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celloe

Swept AABB collisions and the crack problem

5 posts in this topic

Hello! Copying this over from a post I made on tigsource, hopefully I can articulate my troubles sufficiently.. I've been working on a tile based game that might end up involving high velocities and decided to go for a continuous collision detection sort of model, due to some nasty looking behaviour where the character approaches the edge of a tile too fast. I've done some searching around at various implementations of CCD, and it seems to vary from example to example.
Having looked at ThemsAllTook's implementation and guide for swept AABB collisions [url=http://sacredsoftware.net/tutorials/Collisions/CollisionsPart1.html]here[/url] I understood the theory but found the actual intersection check a little hard to follow, particularly with the use of previous positions as opposed to velocities - but I suppose they're equivalent. I've ended up settling for an amalgam of that and a [url=http://www.gamedev.net/page/resources/_/technical/game-programming/swept-aabb-collision-detection-and-response-r3084]GameDev article on swept collisions[/url] (which I found a bit more intuitive).

The trouble is, I'm finding it difficult to overcome the surface area 'stubbed toe' problem. I figured I could find out minimum translation distances from new positions and intersection positions, but sorting by the surface area calculated in that fashion (technically just on one axis in the case of my implementation) doesn't seem to quite work and I get edge 'stopping' even in the case of just one collision.

Here is a demo of it in action, you can control it with arrow keys or the mouse - http://www.filz.us/view/1e940c5a-764/. The most noticable effect is if you slide up against one side, then slide off it on that axis and try to slide back - you'll get stuck on the corner.

Another thing I wasn't quite clear on was the fact that I found myself having to set the object's position to its corrected one, is that standard for a CCD simulation? I wasn't sure if I'd only be dealing with negating velocities and so on, it just struck me as odd. Without the positional correction in the collision resolution, I'd get issues with persistent forces acting on the body causing it to sink through other AABBs.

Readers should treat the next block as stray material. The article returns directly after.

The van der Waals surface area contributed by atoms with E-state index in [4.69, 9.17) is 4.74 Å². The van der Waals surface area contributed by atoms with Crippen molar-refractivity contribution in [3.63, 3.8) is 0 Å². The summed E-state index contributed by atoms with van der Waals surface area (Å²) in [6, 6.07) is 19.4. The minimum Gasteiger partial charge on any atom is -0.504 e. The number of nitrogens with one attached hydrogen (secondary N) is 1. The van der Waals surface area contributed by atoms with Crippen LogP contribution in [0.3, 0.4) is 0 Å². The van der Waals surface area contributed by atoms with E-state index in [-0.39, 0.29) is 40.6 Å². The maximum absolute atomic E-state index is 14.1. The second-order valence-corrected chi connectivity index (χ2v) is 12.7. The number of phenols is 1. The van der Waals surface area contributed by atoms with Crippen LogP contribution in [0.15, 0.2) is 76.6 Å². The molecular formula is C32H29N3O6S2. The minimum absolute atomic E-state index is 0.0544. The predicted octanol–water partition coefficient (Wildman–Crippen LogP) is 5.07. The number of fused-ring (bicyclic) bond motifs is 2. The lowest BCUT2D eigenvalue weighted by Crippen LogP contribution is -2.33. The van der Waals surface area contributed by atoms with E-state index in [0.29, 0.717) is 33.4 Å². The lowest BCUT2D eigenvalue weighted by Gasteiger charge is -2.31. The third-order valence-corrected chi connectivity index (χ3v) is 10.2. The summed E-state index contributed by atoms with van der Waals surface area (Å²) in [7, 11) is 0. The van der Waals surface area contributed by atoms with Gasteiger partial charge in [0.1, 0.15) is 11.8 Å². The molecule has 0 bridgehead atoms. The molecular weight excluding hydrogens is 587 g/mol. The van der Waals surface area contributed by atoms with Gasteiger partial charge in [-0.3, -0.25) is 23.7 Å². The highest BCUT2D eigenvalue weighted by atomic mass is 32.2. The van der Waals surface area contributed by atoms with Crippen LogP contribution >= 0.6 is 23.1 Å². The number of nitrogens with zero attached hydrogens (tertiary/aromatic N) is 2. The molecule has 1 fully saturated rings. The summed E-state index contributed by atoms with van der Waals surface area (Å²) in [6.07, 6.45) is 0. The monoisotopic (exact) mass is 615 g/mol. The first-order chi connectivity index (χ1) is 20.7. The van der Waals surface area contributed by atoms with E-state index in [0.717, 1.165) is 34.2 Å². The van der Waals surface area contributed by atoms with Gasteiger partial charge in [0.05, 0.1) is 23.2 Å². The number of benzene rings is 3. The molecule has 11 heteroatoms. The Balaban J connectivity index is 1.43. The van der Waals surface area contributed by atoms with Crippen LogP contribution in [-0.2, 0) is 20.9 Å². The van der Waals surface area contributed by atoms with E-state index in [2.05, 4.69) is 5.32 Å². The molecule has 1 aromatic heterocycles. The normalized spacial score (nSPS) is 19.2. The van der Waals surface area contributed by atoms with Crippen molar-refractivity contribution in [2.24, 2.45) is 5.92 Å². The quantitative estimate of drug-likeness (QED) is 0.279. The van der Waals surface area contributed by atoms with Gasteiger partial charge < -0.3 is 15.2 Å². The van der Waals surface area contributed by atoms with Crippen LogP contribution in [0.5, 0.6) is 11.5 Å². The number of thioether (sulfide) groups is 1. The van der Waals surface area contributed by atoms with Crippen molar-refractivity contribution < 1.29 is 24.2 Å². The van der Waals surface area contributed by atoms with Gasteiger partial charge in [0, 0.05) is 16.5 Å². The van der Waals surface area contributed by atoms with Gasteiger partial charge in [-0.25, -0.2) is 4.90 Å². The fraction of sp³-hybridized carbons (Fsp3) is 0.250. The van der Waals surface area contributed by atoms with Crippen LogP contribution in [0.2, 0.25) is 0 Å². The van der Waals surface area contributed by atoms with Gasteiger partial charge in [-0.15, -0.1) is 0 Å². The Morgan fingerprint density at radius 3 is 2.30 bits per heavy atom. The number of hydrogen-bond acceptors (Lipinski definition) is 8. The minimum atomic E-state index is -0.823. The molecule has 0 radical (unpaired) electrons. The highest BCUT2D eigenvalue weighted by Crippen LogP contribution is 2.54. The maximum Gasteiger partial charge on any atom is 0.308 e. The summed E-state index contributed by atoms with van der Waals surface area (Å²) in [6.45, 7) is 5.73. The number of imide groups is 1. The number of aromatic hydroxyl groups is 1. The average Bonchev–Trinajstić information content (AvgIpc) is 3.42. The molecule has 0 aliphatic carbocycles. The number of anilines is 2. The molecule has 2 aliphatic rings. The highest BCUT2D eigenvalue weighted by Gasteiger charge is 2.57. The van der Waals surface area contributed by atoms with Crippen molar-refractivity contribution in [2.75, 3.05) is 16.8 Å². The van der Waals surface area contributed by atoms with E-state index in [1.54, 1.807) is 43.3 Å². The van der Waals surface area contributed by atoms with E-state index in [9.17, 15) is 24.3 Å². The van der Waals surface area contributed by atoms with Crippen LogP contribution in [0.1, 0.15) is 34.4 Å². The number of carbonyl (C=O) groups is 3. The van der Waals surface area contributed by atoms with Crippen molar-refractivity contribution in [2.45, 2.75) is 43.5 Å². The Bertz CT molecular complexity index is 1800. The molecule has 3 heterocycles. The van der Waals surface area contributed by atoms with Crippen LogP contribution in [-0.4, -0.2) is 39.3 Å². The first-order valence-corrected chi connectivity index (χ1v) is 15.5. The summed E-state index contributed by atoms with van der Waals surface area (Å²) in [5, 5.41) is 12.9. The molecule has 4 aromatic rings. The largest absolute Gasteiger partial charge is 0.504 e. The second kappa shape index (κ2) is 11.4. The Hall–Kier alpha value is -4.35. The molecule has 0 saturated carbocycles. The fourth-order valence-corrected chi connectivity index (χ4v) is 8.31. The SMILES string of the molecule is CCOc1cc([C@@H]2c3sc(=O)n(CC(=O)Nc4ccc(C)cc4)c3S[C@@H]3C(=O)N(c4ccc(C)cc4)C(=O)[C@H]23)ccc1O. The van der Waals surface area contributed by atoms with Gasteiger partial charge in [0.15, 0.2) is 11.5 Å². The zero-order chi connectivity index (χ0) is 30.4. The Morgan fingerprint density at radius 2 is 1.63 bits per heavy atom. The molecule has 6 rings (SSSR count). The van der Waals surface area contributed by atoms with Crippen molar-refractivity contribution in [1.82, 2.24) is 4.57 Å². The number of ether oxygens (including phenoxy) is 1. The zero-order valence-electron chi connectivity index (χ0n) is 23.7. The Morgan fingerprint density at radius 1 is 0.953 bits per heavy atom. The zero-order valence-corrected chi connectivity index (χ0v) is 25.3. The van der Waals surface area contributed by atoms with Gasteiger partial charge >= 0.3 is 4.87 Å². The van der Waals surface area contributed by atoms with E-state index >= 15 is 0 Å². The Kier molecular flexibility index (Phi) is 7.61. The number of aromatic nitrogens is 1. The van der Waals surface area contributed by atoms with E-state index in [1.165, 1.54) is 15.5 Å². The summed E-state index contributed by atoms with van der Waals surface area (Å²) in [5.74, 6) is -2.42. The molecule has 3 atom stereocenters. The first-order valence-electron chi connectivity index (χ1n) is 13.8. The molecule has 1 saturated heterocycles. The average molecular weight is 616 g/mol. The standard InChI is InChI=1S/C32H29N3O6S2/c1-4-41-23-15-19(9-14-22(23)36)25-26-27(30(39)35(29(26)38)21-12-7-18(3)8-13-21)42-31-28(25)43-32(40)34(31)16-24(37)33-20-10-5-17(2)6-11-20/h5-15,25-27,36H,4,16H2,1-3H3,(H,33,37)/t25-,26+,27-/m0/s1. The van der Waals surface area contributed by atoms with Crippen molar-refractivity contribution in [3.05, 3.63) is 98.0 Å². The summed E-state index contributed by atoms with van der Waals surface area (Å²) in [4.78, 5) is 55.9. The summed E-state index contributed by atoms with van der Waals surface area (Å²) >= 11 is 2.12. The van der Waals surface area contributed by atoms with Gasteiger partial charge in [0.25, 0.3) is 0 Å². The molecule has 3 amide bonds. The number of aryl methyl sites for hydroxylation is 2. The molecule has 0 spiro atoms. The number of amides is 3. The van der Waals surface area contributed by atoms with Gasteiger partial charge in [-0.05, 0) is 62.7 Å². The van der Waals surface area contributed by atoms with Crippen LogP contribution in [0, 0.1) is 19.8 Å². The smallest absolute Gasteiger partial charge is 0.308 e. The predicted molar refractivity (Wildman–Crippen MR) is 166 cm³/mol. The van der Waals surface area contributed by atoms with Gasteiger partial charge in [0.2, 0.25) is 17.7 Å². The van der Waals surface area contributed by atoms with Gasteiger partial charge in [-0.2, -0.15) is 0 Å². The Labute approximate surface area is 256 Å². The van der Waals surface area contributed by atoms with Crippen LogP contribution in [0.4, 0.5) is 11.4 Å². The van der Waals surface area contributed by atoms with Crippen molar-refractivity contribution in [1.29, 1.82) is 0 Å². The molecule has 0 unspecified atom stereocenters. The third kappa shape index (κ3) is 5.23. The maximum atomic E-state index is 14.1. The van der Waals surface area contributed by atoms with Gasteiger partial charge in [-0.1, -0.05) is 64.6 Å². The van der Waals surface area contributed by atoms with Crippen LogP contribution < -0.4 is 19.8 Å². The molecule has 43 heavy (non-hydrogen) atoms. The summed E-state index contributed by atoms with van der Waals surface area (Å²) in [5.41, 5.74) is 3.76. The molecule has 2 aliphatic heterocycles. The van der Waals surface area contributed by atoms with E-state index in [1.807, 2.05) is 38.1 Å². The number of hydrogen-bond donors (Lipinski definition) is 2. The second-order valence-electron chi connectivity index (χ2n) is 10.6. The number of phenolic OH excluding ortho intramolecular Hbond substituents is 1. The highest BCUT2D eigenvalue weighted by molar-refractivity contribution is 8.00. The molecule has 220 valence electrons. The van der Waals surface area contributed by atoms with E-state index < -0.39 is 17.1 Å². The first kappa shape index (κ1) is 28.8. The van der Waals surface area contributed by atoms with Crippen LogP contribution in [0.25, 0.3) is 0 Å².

This is the simplified code, if it's at all decipherable I'd really appreciate it if somebody could point out how to go about solving the problem, and if my implementation of CCD even makes sense - http://pastebin.com/xWFsuxWm

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With an exact time of impact for known colliding features there should be no need for "corrected" positions and other hacks: just apply forces and torques and continue the simulation. If you paid the price of exact CCD calculations, you should reap the benefit of really correct physics.
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Of course one is left wondering what "exact time of impact" means since timing is one of the first monumental issues to solve when dealing with realtime physics. We could go on noticing we're talking about a logic-controlled object for which standard physics often has limited meaning. Or ask ourselves what "really correct physics" even is. And what about accurate computing on FPU?

 

Personally I'm bold on this topic. All those dudes telling you can do physics yourself (especially by doing canonical math) are doing a disservice to the community.

 

The problem OP notes is a clear demonstration of how canonical math work. Let me show you visually what happens:

[attachment=16042:2013-05-31 10_27_08-Greenshot.png]

The small box here is being pulled to the mouse pointer. Small box upper left corner, when unconstrained will match cursor hotspot.

Expected behaviour: slide to a nerby position (probably on right box lower edge).

What happens: got stuck over the corner between the two boxes to the left (as shown).

Observation: as soon as the pointer moves down a few pixels, crossing right box bounduary, the small box is able to reach the cursor.

 

This behaviour is mathematically sound and correct to a certain degree. How exactly doing more accurate math solves the problem is unclear to me.

What a physics library would do at this point is to put aside the math for a second and consider the two collision primitives are really meant to be contiguous and filter collision accordingly. This does not always work however. That's an indication on how difficult this problem is.

 

So my suggestion is: screw all that. Get some physics library you can use in flash and leverage the effort of someone focusing to this problem specifically. BTW, I've been told flash is going to have rough times ahead.

But supposing you cannot do that, I'd get the hit, and check all other collision primitives for being nearby the one I hit and if a match is found, ignore the collision.

Hopefully this will allow the box to slide a few frames and, provided your de-encroaching works it will be correctly pulled "down" and there should be no problem from now on.

Edited by Krohm